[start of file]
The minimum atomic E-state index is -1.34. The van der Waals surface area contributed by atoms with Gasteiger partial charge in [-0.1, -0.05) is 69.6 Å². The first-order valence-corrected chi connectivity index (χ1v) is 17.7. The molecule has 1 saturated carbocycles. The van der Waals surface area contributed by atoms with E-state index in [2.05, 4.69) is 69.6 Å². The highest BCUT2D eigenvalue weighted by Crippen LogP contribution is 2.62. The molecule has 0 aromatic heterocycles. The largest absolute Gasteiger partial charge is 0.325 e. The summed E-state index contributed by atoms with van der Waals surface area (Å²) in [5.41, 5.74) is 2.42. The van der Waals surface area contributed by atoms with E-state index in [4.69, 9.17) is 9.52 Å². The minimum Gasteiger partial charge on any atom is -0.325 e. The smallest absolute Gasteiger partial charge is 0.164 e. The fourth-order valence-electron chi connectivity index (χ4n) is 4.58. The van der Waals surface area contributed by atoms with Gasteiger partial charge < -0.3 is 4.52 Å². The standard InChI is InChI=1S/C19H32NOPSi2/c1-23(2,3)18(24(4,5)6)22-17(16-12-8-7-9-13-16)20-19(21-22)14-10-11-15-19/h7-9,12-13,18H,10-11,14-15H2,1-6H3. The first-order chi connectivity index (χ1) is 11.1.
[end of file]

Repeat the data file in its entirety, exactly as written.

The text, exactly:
The minimum atomic E-state index is -1.34. The van der Waals surface area contributed by atoms with Gasteiger partial charge in [-0.1, -0.05) is 69.6 Å². The first-order valence-corrected chi connectivity index (χ1v) is 17.7. The molecule has 1 saturated carbocycles. The van der Waals surface area contributed by atoms with E-state index in [2.05, 4.69) is 69.6 Å². The highest BCUT2D eigenvalue weighted by Crippen LogP contribution is 2.62. The molecule has 0 aromatic heterocycles. The largest absolute Gasteiger partial charge is 0.325 e. The summed E-state index contributed by atoms with van der Waals surface area (Å²) in [5.41, 5.74) is 2.42. The van der Waals surface area contributed by atoms with E-state index in [4.69, 9.17) is 9.52 Å². The minimum Gasteiger partial charge on any atom is -0.325 e. The smallest absolute Gasteiger partial charge is 0.164 e. The fourth-order valence-electron chi connectivity index (χ4n) is 4.58. The van der Waals surface area contributed by atoms with Gasteiger partial charge < -0.3 is 4.52 Å². The standard InChI is InChI=1S/C19H32NOPSi2/c1-23(2,3)18(24(4,5)6)22-17(16-12-8-7-9-13-16)20-19(21-22)14-10-11-15-19/h7-9,12-13,18H,10-11,14-15H2,1-6H3. The first-order chi connectivity index (χ1) is 11.1.